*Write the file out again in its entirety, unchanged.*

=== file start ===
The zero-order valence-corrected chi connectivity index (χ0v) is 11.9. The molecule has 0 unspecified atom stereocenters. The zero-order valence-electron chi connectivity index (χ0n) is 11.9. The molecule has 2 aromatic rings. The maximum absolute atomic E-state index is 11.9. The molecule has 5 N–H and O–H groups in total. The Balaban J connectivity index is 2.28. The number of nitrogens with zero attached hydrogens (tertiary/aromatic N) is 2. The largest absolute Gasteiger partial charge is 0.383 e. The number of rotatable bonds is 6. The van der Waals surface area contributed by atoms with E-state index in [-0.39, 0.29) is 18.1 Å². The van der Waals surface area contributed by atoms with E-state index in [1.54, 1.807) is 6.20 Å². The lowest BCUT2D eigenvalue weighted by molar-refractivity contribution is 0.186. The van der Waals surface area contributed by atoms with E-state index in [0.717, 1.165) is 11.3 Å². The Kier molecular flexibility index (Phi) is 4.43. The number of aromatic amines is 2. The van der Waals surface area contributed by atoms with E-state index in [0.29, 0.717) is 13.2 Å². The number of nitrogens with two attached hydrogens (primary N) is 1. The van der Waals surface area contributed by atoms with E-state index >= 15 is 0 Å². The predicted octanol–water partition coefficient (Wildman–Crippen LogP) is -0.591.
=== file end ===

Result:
The zero-order valence-corrected chi connectivity index (χ0v) is 11.9. The molecule has 0 unspecified atom stereocenters. The zero-order valence-electron chi connectivity index (χ0n) is 11.9. The molecule has 2 aromatic rings. The maximum absolute atomic E-state index is 11.9. The molecule has 5 N–H and O–H groups in total. The Balaban J connectivity index is 2.28. The number of nitrogens with zero attached hydrogens (tertiary/aromatic N) is 2. The largest absolute Gasteiger partial charge is 0.383 e. The number of rotatable bonds is 6. The van der Waals surface area contributed by atoms with E-state index in [-0.39, 0.29) is 18.1 Å². The van der Waals surface area contributed by atoms with E-state index in [1.54, 1.807) is 6.20 Å². The lowest BCUT2D eigenvalue weighted by molar-refractivity contribution is 0.186. The van der Waals surface area contributed by atoms with E-state index in [0.717, 1.165) is 11.3 Å². The Kier molecular flexibility index (Phi) is 4.43. The number of aromatic amines is 2. The van der Waals surface area contributed by atoms with E-state index in [0.29, 0.717) is 13.2 Å². The number of nitrogens with two attached hydrogens (primary N) is 1. The van der Waals surface area contributed by atoms with E-state index >= 15 is 0 Å². The predicted octanol–water partition coefficient (Wildman–Crippen LogP) is -0.591.